By controlled voltage and current in present description is meant voltage and current having physical properties such that, when supplied to the electric motors 270, 290, correct rotation speed of the electric motors 270, 290 and pumps will be achieved.
 The pumps (not illustrated) are actuated by electric drives, typically comprising suitable power supply circuits, electric motors 270, 290 and control units (not illustrated) suitable for controlling and/or adjusting the properties of voltage and current. In one embodiment this is achieved by an alternating-current (AC) to alternating-current (AC) conversion system (AC/AC) and three-phase induction motors, 270, 290.
 The electric power is supplied to the electrical motors 270, 290, from an alternating-current network 200 such as a three-phase network or the like, via an AC to AC conversion system (AC/AC). In one embodiment, the alternating-current (AC) network 200 is represented by an electrical network, typical for commercial aircraft and aircraft `parking spaces` at airports, having a voltage level of 200/115 Volt AC, 400 Hz. The voltage, 200/115VAC/400 Hz, from the alternating-current (AC) network 200 is transformed, by a transformer 210, to increase the voltage level from 200/115VAC to 400/230VAC (still having a frequency of 400 Hz). This since conventional alternating-current (AC) motors 270, 290 (typically three-phase induction motors which are frequently used in pump systems) normally require a voltage of 400/230VAC to function properly.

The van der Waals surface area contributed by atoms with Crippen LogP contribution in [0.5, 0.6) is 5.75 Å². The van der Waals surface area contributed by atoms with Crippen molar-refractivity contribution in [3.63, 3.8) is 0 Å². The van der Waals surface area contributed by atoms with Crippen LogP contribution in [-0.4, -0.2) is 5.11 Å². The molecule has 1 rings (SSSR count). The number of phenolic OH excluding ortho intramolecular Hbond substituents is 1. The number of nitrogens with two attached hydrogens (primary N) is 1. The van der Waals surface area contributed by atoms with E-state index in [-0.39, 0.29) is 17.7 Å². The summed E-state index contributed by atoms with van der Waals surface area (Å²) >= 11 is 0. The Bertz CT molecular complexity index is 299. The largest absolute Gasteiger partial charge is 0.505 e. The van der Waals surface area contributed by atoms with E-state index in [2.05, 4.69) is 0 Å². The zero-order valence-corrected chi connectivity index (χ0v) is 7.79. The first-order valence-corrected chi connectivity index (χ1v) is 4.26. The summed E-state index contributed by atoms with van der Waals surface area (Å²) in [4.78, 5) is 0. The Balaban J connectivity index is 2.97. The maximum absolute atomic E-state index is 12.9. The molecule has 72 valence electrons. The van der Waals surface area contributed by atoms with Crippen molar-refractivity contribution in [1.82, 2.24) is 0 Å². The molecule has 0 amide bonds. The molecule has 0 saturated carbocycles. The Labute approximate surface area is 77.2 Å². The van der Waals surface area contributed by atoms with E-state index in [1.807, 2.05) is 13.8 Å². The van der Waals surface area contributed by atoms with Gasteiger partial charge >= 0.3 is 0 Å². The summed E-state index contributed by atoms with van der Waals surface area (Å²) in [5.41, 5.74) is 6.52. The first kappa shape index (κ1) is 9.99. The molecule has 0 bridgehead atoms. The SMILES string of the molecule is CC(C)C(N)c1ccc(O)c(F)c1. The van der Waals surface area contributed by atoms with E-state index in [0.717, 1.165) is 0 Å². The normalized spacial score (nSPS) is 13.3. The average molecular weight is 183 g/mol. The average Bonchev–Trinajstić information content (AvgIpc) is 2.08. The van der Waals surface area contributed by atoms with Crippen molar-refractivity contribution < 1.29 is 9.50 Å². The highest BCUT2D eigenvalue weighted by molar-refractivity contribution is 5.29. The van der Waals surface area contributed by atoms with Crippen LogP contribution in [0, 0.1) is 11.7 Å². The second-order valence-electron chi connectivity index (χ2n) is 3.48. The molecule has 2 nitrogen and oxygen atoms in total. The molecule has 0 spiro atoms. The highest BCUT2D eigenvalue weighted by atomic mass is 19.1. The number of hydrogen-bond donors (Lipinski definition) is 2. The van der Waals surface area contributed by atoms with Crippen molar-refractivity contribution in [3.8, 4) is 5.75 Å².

An induction motor 270, 290, driving a pump, requires a control unit suitable for controlling and/or adjusting the rotation speed of said induction motor 270, 290. Controlled rotation speed may be achieved by an inverter 260, 280 (or a frequency converter). Said frequency converter/inverter 260, 280 may convert direct-current (DC), or alternating-current (AC) with an unsuitable frequency, to a voltage having a suitable voltage level and suitable frequency properties, i.e. nominal 400/230VAC, 50 Hz; however a change in frequency will also result in a change of rotation speed of motors 270, 290 and pumps. This is in fact used for controlling the pumping rate of the pumps.
 Thus, after the transformation to 400/230VAC, 400 Hz, the alternating-current (AC) is distributed and converted into direct-current (DC), in an alternating-current (AC) to direct-current (DC) converter/inverter (AC/DC) 250. The direct-current (DC) may then be further distributed to frequency converters 260, 280 which may comprise control units (not illustrated). The control units being able to control the frequency converters 260, 280 to produce an alternating-current (AC) with a voltage of 400/230VAC and a frequency such that, when supplied to the induction motors 270, 290, correct rotation speed of the electric motors 270, 290 and pumps will be achieved.